Ben-Hur (1959)

2016 #143
William Wyler | 222 mins | Blu-ray | 2.76:1 | USA / English | PG / G

Oscar statue1960 Academy Awards
12 nominations — 11 wins

Winner: Best Picture, Best Actor (Charlton Heston), Best Supporting Actor (Hugh Griffith), Best Director, Best Cinematography (Color), Best Art Direction-Set Decoration (Color), Best Costume Design (Color), Best Sound, Best Film Editing, Best Special Effects, Best Music.
Nominated: Best Adapted Screenplay.

All that you have read about Ben-Hur, all that you have heard about Ben-Hur, is surpassed by the actuality.

Ben-HurSo claims Ben-Hur’s 1961 trailer. They were cocky back then, weren’t they?

The third (of, to date, six) screen adaptations of Lew Wallace’s 1880 novel Ben-Hur: A Tale of the Christ, the 1959 version is certainly the most famous, in part because it was the sole holder of the title “winner of most Oscars” for 38 years (until Titanic equalised, followed by Return of the King just six years later), and also because of its chariot race climax — which comes almost an hour before the end, because it’s also really bloody long (over 3½ hours even without counting the overture, intermission, and entr’acte). It’s also really rather good, though it’s a tale that would be better without the Christ.

Although it begins and ends with that Jesus fella, it’s really the story of Judah Ben-Hur (Charlton Heston), a Jewish prince of Roman-occupied Jerusalem in 26AD. When Messala (Stephen Boyd), Judah’s childhood friend (and, possibly, lover — I’ll come to that), returns as head of the city’s Roman garrison, he asks for Judah’s help in capturing dissident Jews. Judah refuses, his loyalty more aligned to his faith and countrymen than the glory of the Roman Empire. Consequently, a spurned Messala uses a slip-up during the arrival of the region’s new governor as an excuse to arrest Judah, condemning him to slavery. Cue a couple of hours of desert treks, rowing, sea battles, ethnic dancing, a blackface Sheik, gambling, that chariot race, leprosy, and Jesus getting crucified (spoilers!)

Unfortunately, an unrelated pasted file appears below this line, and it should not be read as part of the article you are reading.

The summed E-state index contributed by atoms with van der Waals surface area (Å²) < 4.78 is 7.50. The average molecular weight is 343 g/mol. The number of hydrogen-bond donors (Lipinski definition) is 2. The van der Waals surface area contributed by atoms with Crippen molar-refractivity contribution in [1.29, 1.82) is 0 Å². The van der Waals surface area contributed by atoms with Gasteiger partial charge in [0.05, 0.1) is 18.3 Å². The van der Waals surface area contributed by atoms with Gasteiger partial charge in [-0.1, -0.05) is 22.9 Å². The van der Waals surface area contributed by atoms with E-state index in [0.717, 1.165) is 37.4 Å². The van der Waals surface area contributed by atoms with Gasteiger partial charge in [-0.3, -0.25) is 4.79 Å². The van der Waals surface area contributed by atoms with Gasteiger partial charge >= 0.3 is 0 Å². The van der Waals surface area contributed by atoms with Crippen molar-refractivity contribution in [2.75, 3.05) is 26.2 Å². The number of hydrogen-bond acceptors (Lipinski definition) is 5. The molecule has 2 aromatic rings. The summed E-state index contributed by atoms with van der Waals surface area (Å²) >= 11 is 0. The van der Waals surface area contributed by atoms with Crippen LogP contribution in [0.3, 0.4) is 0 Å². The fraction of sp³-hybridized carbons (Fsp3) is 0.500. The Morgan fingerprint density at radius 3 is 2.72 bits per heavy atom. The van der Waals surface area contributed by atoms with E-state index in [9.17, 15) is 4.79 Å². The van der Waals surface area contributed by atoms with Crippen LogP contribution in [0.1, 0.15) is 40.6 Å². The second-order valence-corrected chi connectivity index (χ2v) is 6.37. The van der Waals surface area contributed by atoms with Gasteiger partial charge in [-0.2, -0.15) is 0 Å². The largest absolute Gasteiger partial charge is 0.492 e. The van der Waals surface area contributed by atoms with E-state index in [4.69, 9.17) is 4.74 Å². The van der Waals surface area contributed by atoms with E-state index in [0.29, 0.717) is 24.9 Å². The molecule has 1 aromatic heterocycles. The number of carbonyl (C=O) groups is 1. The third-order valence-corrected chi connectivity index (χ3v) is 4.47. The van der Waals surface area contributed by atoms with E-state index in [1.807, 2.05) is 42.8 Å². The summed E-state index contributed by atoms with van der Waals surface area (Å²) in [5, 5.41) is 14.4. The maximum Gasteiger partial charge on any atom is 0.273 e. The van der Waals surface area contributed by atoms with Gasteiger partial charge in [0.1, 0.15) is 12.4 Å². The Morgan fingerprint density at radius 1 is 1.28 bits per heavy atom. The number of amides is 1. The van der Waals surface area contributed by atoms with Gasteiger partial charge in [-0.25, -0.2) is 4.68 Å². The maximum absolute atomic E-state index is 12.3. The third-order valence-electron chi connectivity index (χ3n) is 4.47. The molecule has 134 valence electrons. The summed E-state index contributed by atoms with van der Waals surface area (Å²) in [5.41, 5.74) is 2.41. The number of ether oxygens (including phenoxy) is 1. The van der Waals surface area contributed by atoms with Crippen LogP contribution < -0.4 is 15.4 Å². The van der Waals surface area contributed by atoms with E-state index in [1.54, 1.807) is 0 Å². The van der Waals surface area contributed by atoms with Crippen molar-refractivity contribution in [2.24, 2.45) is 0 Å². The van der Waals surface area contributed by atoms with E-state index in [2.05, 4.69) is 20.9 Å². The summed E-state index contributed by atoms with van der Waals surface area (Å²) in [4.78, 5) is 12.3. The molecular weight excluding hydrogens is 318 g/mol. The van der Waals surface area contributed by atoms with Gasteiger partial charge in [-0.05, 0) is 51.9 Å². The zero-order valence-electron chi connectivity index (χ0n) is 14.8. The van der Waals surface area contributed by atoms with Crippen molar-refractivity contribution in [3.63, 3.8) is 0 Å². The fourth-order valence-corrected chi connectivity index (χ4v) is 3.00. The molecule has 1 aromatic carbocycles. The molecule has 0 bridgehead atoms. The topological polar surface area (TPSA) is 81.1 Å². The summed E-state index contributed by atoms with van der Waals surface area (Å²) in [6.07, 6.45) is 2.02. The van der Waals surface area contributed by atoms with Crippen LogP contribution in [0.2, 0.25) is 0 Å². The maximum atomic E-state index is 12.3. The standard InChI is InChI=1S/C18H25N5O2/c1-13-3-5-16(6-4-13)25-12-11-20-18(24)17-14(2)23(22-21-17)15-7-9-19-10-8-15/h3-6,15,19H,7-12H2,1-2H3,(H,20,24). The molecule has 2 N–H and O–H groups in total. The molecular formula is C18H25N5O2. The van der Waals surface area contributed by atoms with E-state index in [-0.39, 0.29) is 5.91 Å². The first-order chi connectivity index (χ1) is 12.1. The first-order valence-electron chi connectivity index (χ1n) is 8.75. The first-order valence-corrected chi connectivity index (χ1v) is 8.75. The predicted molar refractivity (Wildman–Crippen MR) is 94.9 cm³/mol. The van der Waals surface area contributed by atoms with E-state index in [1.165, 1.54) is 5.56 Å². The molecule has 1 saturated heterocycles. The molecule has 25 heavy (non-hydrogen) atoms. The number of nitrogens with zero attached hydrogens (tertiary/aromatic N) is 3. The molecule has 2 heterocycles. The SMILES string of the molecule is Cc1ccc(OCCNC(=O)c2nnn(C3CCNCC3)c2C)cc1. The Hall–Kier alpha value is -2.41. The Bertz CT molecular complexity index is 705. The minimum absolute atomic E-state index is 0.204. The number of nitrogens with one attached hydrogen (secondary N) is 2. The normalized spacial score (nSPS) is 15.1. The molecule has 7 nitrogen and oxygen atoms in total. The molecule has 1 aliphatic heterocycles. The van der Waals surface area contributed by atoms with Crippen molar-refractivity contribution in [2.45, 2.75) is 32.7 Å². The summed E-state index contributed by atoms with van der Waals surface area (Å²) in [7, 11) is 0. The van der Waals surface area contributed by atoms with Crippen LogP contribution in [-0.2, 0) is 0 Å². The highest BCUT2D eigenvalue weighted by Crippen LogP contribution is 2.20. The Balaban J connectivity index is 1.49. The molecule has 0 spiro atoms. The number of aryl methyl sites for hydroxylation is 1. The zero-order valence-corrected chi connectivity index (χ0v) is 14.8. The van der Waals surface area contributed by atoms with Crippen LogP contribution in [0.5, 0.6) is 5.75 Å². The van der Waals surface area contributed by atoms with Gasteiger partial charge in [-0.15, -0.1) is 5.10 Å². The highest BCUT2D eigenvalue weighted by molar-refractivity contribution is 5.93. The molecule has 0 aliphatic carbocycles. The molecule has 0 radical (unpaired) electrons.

I’m being flippant, but most of this is suitably dramatic. It’s a proper epic, a grand story with huge set pieces and world-changing events, and it’s executed with a scale suitable to that narrative. Despite the length, it’s almost constantly engrossing. I had planned to split it over two nights at the intermission (despite the imbalance that causes — Part One is an hour longer than Part Two), but was so invested that I stuck with it regardless. There are things that have aged poorly, be that the model effects in the sea battle or using a white actor in heavy make-up to portray an Arab, but I think you have to take these things with a certain element of the spirit of the era — I’m sure no offence was intended (see also: Lawrence of Arabia).

More harmful to the film’s quality is the Christ element. I guess this is seen as an integral part of the story by some people: it’s the subtitle of the original novel and the 1925 film; this version includes it on screen right after the title card; and both this film and the novel have received rare approval from the Vatican. Knowing this, I was prepared to be open-minded about it. At times, it’s fine. Jesus’ life is going on at the same time as Ben-Hur’s, and occasionally it intersects in ways that bolster the film’s story or help reflect some of its themes, like forgiveness (or otherwise). The problem comes at the end: the story climaxes, and then the narrative toddles on with what you might kindly call an extended epilogue that sees Judah realise Christ’s importance as he witnesses the crucifixion. Perhaps this could work in itself (though, without wanting to spoil developments, the way it’s used to solve some problems is incredibly pat), but it runs on too long with too little direct relevance. Apparently director William Wyler, who was Jewish, was keen to make a film that would appeal to all faiths, and insisted that it was the personal story of Judah Ben-Hur that was largely responsible for the film’s enduring success. I think he’s absolutely right about that: the story — the actual story — is wrapped up about half-an-hour before the film itself ends. It doesn’t prevent what comes before from being highly enjoyable, but it’s so tangential and long-winded that it becomes a problem. Ultimately, I knocked a whole star off because of it.